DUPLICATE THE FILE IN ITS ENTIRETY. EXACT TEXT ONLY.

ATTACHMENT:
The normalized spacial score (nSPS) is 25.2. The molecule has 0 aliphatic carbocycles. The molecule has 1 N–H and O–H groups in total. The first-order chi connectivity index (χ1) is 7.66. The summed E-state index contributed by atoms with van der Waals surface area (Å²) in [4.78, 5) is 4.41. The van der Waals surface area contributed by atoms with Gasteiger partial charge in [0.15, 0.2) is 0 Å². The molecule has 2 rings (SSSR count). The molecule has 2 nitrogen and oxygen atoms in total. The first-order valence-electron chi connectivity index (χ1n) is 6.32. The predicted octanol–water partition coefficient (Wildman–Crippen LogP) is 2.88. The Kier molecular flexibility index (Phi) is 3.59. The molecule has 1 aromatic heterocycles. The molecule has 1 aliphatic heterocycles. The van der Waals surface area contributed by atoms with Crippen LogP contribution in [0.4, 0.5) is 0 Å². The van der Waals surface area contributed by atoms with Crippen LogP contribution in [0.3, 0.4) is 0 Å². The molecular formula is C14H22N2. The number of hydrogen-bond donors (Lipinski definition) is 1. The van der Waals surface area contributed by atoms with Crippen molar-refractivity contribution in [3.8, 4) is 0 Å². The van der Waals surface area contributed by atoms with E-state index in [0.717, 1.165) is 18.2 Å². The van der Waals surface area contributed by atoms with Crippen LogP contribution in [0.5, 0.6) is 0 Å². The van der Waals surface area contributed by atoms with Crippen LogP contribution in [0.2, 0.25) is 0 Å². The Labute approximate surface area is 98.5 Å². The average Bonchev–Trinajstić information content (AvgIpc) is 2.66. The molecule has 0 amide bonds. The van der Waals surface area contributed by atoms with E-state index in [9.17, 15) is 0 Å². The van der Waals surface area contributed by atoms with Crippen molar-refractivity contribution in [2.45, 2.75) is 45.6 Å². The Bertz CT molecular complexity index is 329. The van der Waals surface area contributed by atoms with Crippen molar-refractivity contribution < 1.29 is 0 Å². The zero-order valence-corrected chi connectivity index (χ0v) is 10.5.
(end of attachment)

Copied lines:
The normalized spacial score (nSPS) is 25.2. The molecule has 0 aliphatic carbocycles. The molecule has 1 N–H and O–H groups in total. The first-order chi connectivity index (χ1) is 7.66. The summed E-state index contributed by atoms with van der Waals surface area (Å²) in [4.78, 5) is 4.41. The van der Waals surface area contributed by atoms with Gasteiger partial charge in [0.15, 0.2) is 0 Å². The molecule has 2 rings (SSSR count). The molecule has 2 nitrogen and oxygen atoms in total. The first-order valence-electron chi connectivity index (χ1n) is 6.32. The predicted octanol–water partition coefficient (Wildman–Crippen LogP) is 2.88. The Kier molecular flexibility index (Phi) is 3.59. The molecule has 1 aromatic heterocycles. The molecule has 1 aliphatic heterocycles. The van der Waals surface area contributed by atoms with Crippen LogP contribution in [0.4, 0.5) is 0 Å². The van der Waals surface area contributed by atoms with Crippen LogP contribution in [0.3, 0.4) is 0 Å². The molecular formula is C14H22N2. The number of hydrogen-bond donors (Lipinski definition) is 1. The van der Waals surface area contributed by atoms with Crippen molar-refractivity contribution in [3.8, 4) is 0 Å². The van der Waals surface area contributed by atoms with E-state index in [0.717, 1.165) is 18.2 Å². The van der Waals surface area contributed by atoms with Crippen LogP contribution in [0.5, 0.6) is 0 Å². The van der Waals surface area contributed by atoms with Crippen LogP contribution in [0.2, 0.25) is 0 Å². The Labute approximate surface area is 98.5 Å². The average Bonchev–Trinajstić information content (AvgIpc) is 2.66. The molecule has 0 amide bonds. The van der Waals surface area contributed by atoms with E-state index in [9.17, 15) is 0 Å². The van der Waals surface area contributed by atoms with Crippen molar-refractivity contribution in [2.45, 2.75) is 45.6 Å². The Bertz CT molecular complexity index is 329. The van der Waals surface area contributed by atoms with Crippen molar-refractivity contribution < 1.29 is 0 Å². The zero-order valence-corrected chi connectivity index (χ0v) is 10.5.